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Criminal procedure

DNA collection and analysis

DNA (deoxyribonucleic acid) is genetic material found in blood, hair, saliva, bone, tissue, and bodily fluids that identifies the specific person from whom it came, to the exclusion of all other persons on earth (except for identical twins, who share the same genetic code). DNA collection and analysis gives the criminal justice system a powerful tool for convicting the guilty and exonerating the innocent.
Only one-tenth of a single percent of DNA (about 3 million bases) differs from one person to the next. After extracting DNA from bodily materials, scientists record an individual’s variations at these bases to generate their DNA profile.

In criminal cases this generally involves obtaining samples from crime-scene evidence and a suspect; extracting the DNA; and analyzing the DNA to characterize the variations at a set of specific variable regions (markers). If the sample profiles don't match, the person did not contribute the DNA at the crime scene. If the patterns do match, the suspect may have contributed the evidence sample.

The United States Supreme Court has held that when the police make a valid arrest supported by probable cause, the accused's expectations of privacy are not violated by the minor intrusion of a brief swab inside of the accused’s mouth (cheeks) to extract a sample of DNA material. The Supreme Court reasoned that the context of arrest gives rise to significant state (government) interests in identifying the accused so that (1) the proper name can be attached to the charges and (2) the criminal justice system can make informed decisions concerning pretrial custody.

For these reasons, the Supreme Court concluded that DNA identification of persons arrested is a reasonable search that can be considered part of a routine booking procedure. When officers make an arrest supported by probable cause to hold the person for a serious criminal offense and bring the suspect to the police station to be detained in custody, taking and analyzing a cheek swab of the arrestee's DNA is like fingerprinting and photographing—a legitimate police booking procedure that is reasonable under the Fourth Amendment. See Maryland v. King, 133 S.Ct. 1958 (2013).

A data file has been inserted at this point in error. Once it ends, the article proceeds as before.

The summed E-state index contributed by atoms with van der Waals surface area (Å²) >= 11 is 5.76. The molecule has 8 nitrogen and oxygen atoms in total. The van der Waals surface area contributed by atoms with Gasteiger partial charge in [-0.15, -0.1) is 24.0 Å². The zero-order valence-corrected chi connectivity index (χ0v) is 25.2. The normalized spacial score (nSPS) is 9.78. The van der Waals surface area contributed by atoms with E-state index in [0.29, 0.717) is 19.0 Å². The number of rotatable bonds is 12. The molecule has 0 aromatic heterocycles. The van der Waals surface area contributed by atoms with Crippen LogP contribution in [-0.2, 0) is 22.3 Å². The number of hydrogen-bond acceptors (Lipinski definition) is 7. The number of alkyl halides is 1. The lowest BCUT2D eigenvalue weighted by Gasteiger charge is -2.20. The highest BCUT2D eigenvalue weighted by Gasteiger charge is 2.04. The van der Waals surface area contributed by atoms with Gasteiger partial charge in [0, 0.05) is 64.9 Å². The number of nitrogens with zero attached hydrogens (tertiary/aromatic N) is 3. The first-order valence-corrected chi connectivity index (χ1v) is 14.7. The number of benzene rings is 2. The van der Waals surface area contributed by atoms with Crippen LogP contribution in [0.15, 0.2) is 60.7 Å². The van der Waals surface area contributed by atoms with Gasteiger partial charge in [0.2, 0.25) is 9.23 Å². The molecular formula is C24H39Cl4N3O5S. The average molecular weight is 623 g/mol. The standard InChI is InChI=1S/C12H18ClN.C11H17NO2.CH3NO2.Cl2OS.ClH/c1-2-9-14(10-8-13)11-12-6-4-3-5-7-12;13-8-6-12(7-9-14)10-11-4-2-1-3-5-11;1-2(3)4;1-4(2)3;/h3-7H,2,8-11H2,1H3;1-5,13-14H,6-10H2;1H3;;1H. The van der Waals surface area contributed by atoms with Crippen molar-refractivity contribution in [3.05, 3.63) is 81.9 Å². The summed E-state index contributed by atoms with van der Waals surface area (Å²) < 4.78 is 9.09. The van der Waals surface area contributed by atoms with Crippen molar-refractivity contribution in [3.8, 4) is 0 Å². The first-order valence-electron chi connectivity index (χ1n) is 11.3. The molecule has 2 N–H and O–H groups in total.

Approximately 30 states and the federal government have laws that authorize the collection and analysis of the DNA of persons arrested or charged with certain crimes—before such persons are convicted of any crimes. State laws allowing for the collection and analysis of DNA upon arrest are often based on the type of crime involved—with some states permitting it for all felonies; some states permitting it only for certain felonies; and some states permitting it for certain misdemeanors and felonies. And some states allow DNA collection and analysis of juveniles charged with qualifying criminal offenses.

These DNA collection and analysis laws are also known as DNA arrestee laws and are generally located in a state’s statutes.

In Texas, DNA collection and analysis are integral parts of the criminal justice system, used for identifying individuals involved in crimes. Texas law permits the collection of DNA samples from individuals arrested for certain crimes. The process involves obtaining DNA from a suspect or crime scene evidence, extracting and analyzing it to create a DNA profile, which can then be compared to determine a match. The U.S. Supreme Court, in Maryland v. King, has upheld the constitutionality of DNA collection upon arrest for serious offenses as part of routine booking procedures, akin to fingerprinting and photographing, under the Fourth Amendment. Texas aligns with this ruling and other states by allowing DNA collection upon arrest, primarily for felony offenses, and in some cases, for certain misdemeanors. The state statutes detail the specific circumstances under which DNA can be collected from arrestees and juveniles charged with qualifying offenses.

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